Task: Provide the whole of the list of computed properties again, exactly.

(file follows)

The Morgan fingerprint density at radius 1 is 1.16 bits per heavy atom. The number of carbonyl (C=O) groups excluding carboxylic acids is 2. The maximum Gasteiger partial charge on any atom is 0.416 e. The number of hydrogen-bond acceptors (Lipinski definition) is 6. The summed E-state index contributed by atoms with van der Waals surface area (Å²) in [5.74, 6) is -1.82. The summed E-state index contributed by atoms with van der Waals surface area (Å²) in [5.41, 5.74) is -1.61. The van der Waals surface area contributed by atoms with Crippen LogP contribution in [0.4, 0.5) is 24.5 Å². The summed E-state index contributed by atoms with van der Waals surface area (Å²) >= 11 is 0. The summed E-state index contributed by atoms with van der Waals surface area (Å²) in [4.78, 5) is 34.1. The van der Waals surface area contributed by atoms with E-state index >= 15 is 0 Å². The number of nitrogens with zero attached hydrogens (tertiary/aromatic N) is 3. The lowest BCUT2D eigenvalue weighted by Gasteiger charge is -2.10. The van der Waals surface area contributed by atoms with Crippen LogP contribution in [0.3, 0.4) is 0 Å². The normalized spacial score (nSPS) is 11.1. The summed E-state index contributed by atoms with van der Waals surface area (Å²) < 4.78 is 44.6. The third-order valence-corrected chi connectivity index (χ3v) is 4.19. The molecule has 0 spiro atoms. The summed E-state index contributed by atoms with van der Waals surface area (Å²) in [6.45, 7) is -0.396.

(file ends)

The Morgan fingerprint density at radius 1 is 1.16 bits per heavy atom. The number of carbonyl (C=O) groups excluding carboxylic acids is 2. The maximum Gasteiger partial charge on any atom is 0.416 e. The number of hydrogen-bond acceptors (Lipinski definition) is 6. The summed E-state index contributed by atoms with van der Waals surface area (Å²) in [5.74, 6) is -1.82. The summed E-state index contributed by atoms with van der Waals surface area (Å²) in [5.41, 5.74) is -1.61. The van der Waals surface area contributed by atoms with Crippen LogP contribution in [0.4, 0.5) is 24.5 Å². The summed E-state index contributed by atoms with van der Waals surface area (Å²) >= 11 is 0. The summed E-state index contributed by atoms with van der Waals surface area (Å²) in [4.78, 5) is 34.1. The van der Waals surface area contributed by atoms with E-state index >= 15 is 0 Å². The number of nitrogens with zero attached hydrogens (tertiary/aromatic N) is 3. The lowest BCUT2D eigenvalue weighted by Gasteiger charge is -2.10. The van der Waals surface area contributed by atoms with Crippen LogP contribution in [0.3, 0.4) is 0 Å². The normalized spacial score (nSPS) is 11.1. The summed E-state index contributed by atoms with van der Waals surface area (Å²) < 4.78 is 44.6. The third-order valence-corrected chi connectivity index (χ3v) is 4.19. The molecule has 0 spiro atoms. The summed E-state index contributed by atoms with van der Waals surface area (Å²) in [6.45, 7) is -0.396.